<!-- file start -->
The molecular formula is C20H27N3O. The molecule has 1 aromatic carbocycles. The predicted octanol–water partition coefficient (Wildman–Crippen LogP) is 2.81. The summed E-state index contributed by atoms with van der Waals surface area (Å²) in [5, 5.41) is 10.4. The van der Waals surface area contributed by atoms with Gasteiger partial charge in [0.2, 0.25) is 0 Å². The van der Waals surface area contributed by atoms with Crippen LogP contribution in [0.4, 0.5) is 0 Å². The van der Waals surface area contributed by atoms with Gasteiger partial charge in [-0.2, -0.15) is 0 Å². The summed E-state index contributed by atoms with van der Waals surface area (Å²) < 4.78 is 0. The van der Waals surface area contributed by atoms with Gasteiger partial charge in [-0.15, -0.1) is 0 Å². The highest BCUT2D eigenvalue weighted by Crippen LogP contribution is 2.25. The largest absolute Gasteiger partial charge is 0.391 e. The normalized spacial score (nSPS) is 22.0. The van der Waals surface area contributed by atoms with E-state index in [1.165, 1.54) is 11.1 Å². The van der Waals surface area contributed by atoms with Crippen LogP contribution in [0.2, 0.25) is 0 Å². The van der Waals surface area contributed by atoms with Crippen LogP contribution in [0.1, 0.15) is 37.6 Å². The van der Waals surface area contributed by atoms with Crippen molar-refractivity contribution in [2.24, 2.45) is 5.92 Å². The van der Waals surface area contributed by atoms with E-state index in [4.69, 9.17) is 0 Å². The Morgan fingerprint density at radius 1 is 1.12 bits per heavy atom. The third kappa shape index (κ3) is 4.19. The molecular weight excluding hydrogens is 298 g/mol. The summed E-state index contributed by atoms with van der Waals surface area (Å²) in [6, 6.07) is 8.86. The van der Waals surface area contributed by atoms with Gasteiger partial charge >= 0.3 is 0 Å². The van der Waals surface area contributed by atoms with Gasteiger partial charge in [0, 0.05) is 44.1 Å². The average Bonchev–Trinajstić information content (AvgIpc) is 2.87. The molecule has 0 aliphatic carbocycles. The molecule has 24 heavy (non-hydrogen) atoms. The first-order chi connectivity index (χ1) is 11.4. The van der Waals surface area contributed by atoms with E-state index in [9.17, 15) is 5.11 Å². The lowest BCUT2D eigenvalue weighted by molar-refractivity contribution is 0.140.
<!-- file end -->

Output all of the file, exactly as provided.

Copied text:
The molecular formula is C20H27N3O. The molecule has 1 aromatic carbocycles. The predicted octanol–water partition coefficient (Wildman–Crippen LogP) is 2.81. The summed E-state index contributed by atoms with van der Waals surface area (Å²) in [5, 5.41) is 10.4. The van der Waals surface area contributed by atoms with Gasteiger partial charge in [0.2, 0.25) is 0 Å². The van der Waals surface area contributed by atoms with Crippen LogP contribution in [0.4, 0.5) is 0 Å². The van der Waals surface area contributed by atoms with Gasteiger partial charge in [-0.2, -0.15) is 0 Å². The summed E-state index contributed by atoms with van der Waals surface area (Å²) < 4.78 is 0. The van der Waals surface area contributed by atoms with Gasteiger partial charge in [-0.15, -0.1) is 0 Å². The highest BCUT2D eigenvalue weighted by Crippen LogP contribution is 2.25. The largest absolute Gasteiger partial charge is 0.391 e. The normalized spacial score (nSPS) is 22.0. The van der Waals surface area contributed by atoms with E-state index in [1.165, 1.54) is 11.1 Å². The van der Waals surface area contributed by atoms with Crippen LogP contribution in [0.2, 0.25) is 0 Å². The van der Waals surface area contributed by atoms with Crippen LogP contribution in [0.1, 0.15) is 37.6 Å². The van der Waals surface area contributed by atoms with Crippen molar-refractivity contribution in [2.24, 2.45) is 5.92 Å². The van der Waals surface area contributed by atoms with E-state index in [4.69, 9.17) is 0 Å². The Morgan fingerprint density at radius 1 is 1.12 bits per heavy atom. The third kappa shape index (κ3) is 4.19. The molecular weight excluding hydrogens is 298 g/mol. The summed E-state index contributed by atoms with van der Waals surface area (Å²) in [6, 6.07) is 8.86. The van der Waals surface area contributed by atoms with Gasteiger partial charge >= 0.3 is 0 Å². The van der Waals surface area contributed by atoms with Gasteiger partial charge in [0, 0.05) is 44.1 Å². The average Bonchev–Trinajstić information content (AvgIpc) is 2.87. The molecule has 0 aliphatic carbocycles. The molecule has 24 heavy (non-hydrogen) atoms. The first-order chi connectivity index (χ1) is 11.4. The van der Waals surface area contributed by atoms with E-state index in [9.17, 15) is 5.11 Å². The lowest BCUT2D eigenvalue weighted by molar-refractivity contribution is 0.140.